Cross-posted with permission from SARP’s online news.
IT’s HERE! The Southeast Aquatic Resources Partnership (SARP) just released a NEW tool to prioritize dams and road-stream crossing barriers across the entire SARP region. This tool created by the Conservation Biology Institute and SARP allows partners to prioritize dams and road-stream crossings for potential removal or remediation based on ecological metrics. Tune in to a webinar on March 7th @ 1 pm EST to learn more.
The southeast U.S. supports almost two-thirds of the nation’s fish species and over 90% of the nation’s mussel species in it’s 1.18 million miles of aquatic habitat (NHDplusV2 Medium Resolution stream network). These resources and the species that depend on them are under a great amount of stress primarily from intensive human development in recent decades. Aquatic fragmentation is one impact resulting from historic efforts to use our rivers for milling, power generation, and water supply. Today, many of these barriers are no longer used for their intended purposes but continue to alter our rivers and impact aquatic species. In an effort to reconnect the southeast’s rivers and streams, SARP has been working with partners across the region to document the location of these barriers and provide data to help determine feasibility for removal or remediation to benefit the system and species.
SARP has been working with partners since 2013 to inventory barriers across the Southeast. Dams from national, state, and local datasets have been combined and standardized. In addition, SARP has created a new standardized protocol for assessing road-stream crossings across the region based on the work of the North Atlantic Connectivity Collaborative (NAACC). This protocol is a rapid assessment to identify road-stream barriers in the field. Partners have been trained to use this protocol, and are currently collecting data using a smartphone application. To complement the new Aquatic Organism Passage (AOP) data, SARP has been gathering information on previous efforts that assessed road-stream crossings throughout the region. All of these data have been uploaded into interactive web-maps using ESRI’s ArcGIS online, so that partners may add additional unregulated dams, and assess each for potential social feasibility of removal.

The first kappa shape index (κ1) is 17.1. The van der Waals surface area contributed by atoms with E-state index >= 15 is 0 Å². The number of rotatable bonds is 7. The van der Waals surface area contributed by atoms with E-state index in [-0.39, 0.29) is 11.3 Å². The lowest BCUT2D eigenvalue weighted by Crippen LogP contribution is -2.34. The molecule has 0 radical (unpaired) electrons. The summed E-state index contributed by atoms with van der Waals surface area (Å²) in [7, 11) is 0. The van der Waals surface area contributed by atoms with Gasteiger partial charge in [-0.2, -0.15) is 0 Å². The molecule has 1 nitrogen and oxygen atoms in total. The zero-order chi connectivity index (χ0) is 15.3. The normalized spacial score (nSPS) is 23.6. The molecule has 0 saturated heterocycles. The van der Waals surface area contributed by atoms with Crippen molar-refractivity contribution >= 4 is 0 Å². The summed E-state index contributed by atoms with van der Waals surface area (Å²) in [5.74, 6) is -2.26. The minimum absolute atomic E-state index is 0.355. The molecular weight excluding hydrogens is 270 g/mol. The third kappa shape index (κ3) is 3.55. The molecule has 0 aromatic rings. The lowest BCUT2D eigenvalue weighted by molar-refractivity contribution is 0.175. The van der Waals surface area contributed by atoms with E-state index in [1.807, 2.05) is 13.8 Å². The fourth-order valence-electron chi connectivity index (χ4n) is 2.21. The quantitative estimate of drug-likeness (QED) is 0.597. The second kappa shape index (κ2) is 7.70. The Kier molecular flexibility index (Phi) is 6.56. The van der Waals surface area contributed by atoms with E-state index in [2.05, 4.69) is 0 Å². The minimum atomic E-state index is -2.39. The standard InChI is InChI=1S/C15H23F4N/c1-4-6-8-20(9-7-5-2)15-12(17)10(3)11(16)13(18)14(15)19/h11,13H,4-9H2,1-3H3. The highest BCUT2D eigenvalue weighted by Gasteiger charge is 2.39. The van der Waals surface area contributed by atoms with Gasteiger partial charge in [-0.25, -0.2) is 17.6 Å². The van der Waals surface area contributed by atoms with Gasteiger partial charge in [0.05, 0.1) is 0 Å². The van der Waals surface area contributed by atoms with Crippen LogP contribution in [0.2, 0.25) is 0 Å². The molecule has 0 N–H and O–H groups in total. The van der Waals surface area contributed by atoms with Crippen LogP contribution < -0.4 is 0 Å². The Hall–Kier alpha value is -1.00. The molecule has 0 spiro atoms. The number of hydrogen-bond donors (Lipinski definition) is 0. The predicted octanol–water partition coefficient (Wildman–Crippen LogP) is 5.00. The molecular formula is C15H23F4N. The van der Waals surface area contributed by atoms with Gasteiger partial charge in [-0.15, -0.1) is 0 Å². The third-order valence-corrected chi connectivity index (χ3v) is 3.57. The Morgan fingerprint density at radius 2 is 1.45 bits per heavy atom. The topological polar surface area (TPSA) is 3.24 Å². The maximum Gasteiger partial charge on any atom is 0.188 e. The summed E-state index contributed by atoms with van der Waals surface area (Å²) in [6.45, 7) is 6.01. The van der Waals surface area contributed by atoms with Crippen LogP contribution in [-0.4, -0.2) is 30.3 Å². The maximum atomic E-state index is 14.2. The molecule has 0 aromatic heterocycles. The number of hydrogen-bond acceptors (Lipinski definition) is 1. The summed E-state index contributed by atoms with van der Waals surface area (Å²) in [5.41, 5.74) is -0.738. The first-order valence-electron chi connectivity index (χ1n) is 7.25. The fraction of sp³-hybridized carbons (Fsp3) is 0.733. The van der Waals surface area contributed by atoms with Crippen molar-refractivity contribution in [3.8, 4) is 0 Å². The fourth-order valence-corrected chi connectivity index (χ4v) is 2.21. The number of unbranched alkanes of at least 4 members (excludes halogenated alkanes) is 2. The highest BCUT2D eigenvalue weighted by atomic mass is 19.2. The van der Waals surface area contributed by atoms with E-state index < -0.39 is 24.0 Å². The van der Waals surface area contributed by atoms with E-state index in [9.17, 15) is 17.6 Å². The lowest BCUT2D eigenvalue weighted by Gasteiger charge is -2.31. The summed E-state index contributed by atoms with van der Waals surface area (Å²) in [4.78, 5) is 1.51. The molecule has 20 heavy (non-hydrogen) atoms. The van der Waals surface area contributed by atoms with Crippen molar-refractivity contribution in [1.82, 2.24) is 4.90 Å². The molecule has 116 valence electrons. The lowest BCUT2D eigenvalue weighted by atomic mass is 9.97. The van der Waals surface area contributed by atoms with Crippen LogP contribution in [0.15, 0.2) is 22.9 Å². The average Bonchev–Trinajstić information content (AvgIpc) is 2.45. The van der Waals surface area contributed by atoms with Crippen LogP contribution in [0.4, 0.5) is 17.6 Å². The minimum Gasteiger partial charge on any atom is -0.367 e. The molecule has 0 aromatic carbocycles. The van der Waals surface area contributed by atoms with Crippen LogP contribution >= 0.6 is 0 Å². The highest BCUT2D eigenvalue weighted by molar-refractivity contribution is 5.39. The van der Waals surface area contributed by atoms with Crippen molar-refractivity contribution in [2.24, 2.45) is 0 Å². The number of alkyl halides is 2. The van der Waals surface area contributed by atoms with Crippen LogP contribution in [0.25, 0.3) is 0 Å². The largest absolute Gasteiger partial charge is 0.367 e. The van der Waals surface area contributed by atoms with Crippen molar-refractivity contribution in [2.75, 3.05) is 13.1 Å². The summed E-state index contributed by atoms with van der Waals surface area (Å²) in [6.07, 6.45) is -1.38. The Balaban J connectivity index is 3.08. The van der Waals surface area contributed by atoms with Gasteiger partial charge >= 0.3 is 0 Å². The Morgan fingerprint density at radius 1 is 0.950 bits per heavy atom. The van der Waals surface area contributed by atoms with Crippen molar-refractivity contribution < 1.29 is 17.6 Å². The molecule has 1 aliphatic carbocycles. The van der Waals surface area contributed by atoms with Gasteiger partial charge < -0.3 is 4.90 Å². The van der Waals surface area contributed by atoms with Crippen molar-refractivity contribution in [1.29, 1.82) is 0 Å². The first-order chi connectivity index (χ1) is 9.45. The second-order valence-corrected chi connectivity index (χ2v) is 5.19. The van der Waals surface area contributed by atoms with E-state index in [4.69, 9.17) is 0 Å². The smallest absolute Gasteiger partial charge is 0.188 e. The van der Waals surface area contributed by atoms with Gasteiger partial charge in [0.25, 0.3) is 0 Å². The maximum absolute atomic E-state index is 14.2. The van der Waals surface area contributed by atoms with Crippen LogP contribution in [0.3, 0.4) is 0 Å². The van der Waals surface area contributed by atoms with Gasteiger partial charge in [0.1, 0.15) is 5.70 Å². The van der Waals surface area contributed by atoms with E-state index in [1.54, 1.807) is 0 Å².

Our NEW interactive Southeast Aquatic Barrier Inventory and Prioritization Tool created by Brendan Ward at the Conservation Biology Institute includes the location of each inventoried barrier as well as ecological metrics that can be used to assess potential ecological benefits. These metrics include the amount of habitat to be gained and the condition of the watershed to be reconnected by removal of the barrier. This tool also provides summary information of dams and road-stream crossings within different geographic areas, such as states, watersheds, and counties, as well as the ability to prioritize dams and road-stream crossings within these areas based on watershed condition, network connectivity, or a combination of both. Results can be exported and used by partners to maximize on-the-ground efforts to reconnect our rivers and streams. In the future, SARP plans to work with partners to individually assess the top dams in areas of high priority to determine their true feasibility and project-specific factors.
To use the tool, visit: http://connectivity.sarpdata.com/
Please note: This tool is still in development. For comments or suggestions, please contact Kat Hoenke at Kat@Southeastaquatics.net.
This tool has been made possibly through generous funding from many partners including the GCPO LCC, USFWS Fish Passage Program, and Florida’s Wildlife Legacy Program.